Give President Obama some credit — when he was asked to comment on the wave of protests sweeping colleges across the country, he didn't fully capitulate.

While he did praise the protesters, he noted that they needed to hear the other side and make sure they were "engaging in a dialogue."

"The civil rights movement happened because there was civil disobedience, because people were willing to go to jail, because there were events like Bloody Sunday, but it was also because the leadership of the movement consistently stayed open to the possibility of reconciliation and sought to understand the views, even views that were appalling to them, of the other side," Obama told ABC host George Stephanopoulos.

Related Story: http://www.washingtonexaminer.com/article/2575923

Obama said he teaches his daughters to stand up for those who lack a voice, but also to hear the other side of the argument.

"I don't want you to think that a display of your strength is simply shutting other people up, and that part of your ability to bring about change is going to be by engagement and understanding the viewpoints and the arguments of the other side," Obama said.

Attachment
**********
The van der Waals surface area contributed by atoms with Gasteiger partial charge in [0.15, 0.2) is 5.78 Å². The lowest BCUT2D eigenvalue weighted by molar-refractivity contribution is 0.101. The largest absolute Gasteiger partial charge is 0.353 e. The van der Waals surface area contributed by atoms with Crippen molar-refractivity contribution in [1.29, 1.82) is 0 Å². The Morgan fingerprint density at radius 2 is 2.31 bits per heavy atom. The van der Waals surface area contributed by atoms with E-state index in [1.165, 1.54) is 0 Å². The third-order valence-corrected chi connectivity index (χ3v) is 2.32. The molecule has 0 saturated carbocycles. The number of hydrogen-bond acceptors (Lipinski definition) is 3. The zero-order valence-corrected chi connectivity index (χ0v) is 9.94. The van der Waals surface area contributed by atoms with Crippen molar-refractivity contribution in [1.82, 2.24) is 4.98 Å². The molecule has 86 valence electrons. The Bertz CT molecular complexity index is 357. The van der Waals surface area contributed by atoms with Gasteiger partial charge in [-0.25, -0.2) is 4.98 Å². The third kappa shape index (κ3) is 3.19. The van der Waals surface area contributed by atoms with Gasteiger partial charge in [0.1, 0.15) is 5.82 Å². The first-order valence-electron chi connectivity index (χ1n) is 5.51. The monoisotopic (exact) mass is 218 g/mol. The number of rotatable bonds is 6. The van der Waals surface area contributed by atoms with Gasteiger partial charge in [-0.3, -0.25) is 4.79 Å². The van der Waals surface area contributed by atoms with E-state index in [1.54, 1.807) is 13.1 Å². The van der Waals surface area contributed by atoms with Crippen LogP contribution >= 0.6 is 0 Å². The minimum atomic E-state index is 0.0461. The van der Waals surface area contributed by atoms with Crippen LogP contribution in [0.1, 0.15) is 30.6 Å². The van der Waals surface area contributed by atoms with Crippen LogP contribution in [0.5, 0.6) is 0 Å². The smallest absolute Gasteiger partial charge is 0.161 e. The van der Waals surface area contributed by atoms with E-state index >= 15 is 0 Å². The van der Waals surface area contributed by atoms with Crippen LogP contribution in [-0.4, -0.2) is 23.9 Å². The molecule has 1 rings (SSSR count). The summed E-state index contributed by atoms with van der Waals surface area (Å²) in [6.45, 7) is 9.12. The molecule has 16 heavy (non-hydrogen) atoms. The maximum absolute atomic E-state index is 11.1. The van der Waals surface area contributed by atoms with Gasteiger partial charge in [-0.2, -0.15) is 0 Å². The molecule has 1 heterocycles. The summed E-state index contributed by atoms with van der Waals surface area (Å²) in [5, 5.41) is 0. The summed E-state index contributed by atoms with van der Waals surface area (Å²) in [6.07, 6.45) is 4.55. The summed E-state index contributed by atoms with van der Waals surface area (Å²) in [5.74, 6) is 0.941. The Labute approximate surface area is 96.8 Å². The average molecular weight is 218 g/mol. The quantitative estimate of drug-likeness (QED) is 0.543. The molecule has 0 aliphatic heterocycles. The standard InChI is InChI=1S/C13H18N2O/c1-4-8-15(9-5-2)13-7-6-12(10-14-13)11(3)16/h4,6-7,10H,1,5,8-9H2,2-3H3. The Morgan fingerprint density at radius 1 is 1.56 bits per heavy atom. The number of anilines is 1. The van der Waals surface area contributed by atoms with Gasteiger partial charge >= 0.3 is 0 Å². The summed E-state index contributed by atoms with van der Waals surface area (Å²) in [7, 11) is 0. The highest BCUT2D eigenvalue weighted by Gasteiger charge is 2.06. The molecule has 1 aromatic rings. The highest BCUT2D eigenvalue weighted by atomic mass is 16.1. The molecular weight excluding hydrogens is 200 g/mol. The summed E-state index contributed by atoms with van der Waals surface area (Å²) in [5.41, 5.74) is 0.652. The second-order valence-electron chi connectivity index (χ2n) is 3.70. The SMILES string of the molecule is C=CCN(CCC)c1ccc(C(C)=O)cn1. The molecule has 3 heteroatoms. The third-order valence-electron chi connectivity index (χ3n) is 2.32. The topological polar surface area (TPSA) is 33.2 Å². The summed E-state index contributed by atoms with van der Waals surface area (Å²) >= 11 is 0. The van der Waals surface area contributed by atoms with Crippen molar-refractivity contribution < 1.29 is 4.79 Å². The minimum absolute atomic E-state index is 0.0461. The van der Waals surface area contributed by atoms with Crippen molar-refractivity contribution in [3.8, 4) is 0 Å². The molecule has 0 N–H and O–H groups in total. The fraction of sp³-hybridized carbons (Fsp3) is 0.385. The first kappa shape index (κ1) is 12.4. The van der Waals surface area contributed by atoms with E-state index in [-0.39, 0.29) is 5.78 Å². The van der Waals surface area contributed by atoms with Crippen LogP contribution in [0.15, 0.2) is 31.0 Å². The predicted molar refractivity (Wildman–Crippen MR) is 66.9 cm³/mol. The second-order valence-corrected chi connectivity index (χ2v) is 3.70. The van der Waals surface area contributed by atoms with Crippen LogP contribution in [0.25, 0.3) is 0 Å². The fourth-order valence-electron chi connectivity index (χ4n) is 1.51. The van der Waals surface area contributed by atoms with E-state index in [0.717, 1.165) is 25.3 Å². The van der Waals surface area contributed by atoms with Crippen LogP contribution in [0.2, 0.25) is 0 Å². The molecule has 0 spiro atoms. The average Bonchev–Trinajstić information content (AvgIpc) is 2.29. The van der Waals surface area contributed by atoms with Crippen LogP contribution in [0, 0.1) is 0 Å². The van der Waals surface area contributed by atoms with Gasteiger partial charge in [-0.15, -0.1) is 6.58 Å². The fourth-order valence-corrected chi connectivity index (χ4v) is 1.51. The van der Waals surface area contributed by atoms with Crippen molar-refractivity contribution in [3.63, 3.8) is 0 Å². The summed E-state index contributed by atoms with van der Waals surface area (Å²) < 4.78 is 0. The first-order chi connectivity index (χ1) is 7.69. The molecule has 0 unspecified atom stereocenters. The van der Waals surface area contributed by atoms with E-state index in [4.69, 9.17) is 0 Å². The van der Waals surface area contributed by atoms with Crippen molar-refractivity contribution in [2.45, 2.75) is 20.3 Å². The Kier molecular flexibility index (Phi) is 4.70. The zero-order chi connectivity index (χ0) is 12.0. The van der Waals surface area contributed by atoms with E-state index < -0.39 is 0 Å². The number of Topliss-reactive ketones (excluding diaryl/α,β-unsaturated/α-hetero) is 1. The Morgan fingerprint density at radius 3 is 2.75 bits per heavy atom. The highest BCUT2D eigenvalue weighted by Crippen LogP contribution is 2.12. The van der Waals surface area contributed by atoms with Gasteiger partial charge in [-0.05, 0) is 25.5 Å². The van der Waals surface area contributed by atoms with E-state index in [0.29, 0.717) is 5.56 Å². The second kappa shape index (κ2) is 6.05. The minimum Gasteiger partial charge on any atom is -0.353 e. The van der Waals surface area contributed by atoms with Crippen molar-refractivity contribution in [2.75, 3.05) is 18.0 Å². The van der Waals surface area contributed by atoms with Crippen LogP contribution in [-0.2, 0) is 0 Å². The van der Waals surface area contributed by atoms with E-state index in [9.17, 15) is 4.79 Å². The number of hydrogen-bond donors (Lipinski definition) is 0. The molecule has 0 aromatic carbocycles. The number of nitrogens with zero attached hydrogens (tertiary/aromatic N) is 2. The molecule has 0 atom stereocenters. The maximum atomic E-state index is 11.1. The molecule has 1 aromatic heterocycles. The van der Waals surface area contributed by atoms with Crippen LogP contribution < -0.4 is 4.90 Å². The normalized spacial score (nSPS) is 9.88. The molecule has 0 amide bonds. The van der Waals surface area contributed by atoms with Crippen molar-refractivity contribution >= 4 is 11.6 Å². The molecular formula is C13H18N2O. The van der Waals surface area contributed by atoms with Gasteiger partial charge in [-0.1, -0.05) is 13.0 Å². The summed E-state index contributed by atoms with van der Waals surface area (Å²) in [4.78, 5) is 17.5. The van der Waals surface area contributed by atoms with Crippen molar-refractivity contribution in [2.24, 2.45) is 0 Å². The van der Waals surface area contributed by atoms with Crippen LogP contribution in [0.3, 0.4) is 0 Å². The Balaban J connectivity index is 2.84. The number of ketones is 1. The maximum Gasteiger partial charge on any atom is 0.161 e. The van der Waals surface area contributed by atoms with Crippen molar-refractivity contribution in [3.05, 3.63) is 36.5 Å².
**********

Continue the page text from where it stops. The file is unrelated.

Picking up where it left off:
This is the second time Obama has publicly defended free speech on college campuses. At a town hall event on Sept. 14, the president told an audience that speakers should be allowed to give speeches on college campuses, even if students don't like what they'll say.

"I've heard of some college campuses where they don't want to have a guest speaker who is too conservative or they don't want to read a book if it has language that is offensive to African-Americans or somehow sends a demeaning signal toward women," Obama said. "I've got to tell you, I don't agree with that, either. I don't agree that you, when you become students at colleges, have to be coddled and protected from different points of view."

Obama made similar comments to Stephanopoulos, but left out the part about students needing to be coddled. He suggested students argue with those they disagree with rather than try to keep them from speaking.

"You don't have to be fearful of somebody spouting bad ideas," Obama said. "Just out-argue them. Beat them. Make the case as to why they're wrong."

Obama said he was "worried" that young people were becoming "trained" to think that if they disagree with someone, that if their feelings get hurt, their "only recourse is to shut them up."

(h/t The Foundation for Individual Rights in Education)